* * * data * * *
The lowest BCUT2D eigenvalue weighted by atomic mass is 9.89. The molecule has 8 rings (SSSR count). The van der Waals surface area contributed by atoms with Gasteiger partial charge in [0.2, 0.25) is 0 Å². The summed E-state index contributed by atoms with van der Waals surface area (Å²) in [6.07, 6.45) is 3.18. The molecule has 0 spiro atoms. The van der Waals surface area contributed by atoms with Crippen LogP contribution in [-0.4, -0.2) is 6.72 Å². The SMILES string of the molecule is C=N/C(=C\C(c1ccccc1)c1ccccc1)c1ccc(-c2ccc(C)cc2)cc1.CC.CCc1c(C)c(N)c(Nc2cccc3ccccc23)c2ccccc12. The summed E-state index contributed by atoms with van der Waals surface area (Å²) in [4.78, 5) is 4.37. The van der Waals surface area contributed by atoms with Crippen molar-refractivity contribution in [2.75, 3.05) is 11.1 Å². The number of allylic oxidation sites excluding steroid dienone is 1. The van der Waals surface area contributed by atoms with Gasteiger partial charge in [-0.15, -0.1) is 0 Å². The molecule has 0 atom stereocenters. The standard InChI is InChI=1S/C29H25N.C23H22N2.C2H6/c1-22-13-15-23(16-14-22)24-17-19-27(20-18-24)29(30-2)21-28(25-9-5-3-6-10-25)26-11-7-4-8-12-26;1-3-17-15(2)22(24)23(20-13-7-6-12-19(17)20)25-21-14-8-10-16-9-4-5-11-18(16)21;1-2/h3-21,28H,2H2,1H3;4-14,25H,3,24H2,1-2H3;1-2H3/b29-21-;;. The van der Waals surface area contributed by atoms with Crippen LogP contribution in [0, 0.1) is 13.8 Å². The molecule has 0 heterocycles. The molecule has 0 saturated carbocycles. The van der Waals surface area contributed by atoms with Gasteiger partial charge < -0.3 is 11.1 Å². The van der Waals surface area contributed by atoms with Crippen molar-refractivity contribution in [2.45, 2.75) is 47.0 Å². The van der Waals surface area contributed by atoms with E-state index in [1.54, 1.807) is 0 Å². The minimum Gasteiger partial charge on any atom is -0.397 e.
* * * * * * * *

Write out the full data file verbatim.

The lowest BCUT2D eigenvalue weighted by atomic mass is 9.89. The molecule has 8 rings (SSSR count). The van der Waals surface area contributed by atoms with Gasteiger partial charge in [0.2, 0.25) is 0 Å². The summed E-state index contributed by atoms with van der Waals surface area (Å²) in [6.07, 6.45) is 3.18. The molecule has 0 spiro atoms. The van der Waals surface area contributed by atoms with Crippen LogP contribution in [-0.4, -0.2) is 6.72 Å². The SMILES string of the molecule is C=N/C(=C\C(c1ccccc1)c1ccccc1)c1ccc(-c2ccc(C)cc2)cc1.CC.CCc1c(C)c(N)c(Nc2cccc3ccccc23)c2ccccc12. The summed E-state index contributed by atoms with van der Waals surface area (Å²) in [4.78, 5) is 4.37. The van der Waals surface area contributed by atoms with Crippen molar-refractivity contribution in [2.75, 3.05) is 11.1 Å². The number of allylic oxidation sites excluding steroid dienone is 1. The van der Waals surface area contributed by atoms with Gasteiger partial charge in [-0.15, -0.1) is 0 Å². The molecule has 0 atom stereocenters. The standard InChI is InChI=1S/C29H25N.C23H22N2.C2H6/c1-22-13-15-23(16-14-22)24-17-19-27(20-18-24)29(30-2)21-28(25-9-5-3-6-10-25)26-11-7-4-8-12-26;1-3-17-15(2)22(24)23(20-13-7-6-12-19(17)20)25-21-14-8-10-16-9-4-5-11-18(16)21;1-2/h3-21,28H,2H2,1H3;4-14,25H,3,24H2,1-2H3;1-2H3/b29-21-;;. The van der Waals surface area contributed by atoms with Crippen LogP contribution in [0, 0.1) is 13.8 Å². The molecule has 0 heterocycles. The molecule has 0 saturated carbocycles. The van der Waals surface area contributed by atoms with Gasteiger partial charge < -0.3 is 11.1 Å². The van der Waals surface area contributed by atoms with Crippen molar-refractivity contribution in [2.45, 2.75) is 47.0 Å². The van der Waals surface area contributed by atoms with E-state index in [1.54, 1.807) is 0 Å². The minimum Gasteiger partial charge on any atom is -0.397 e.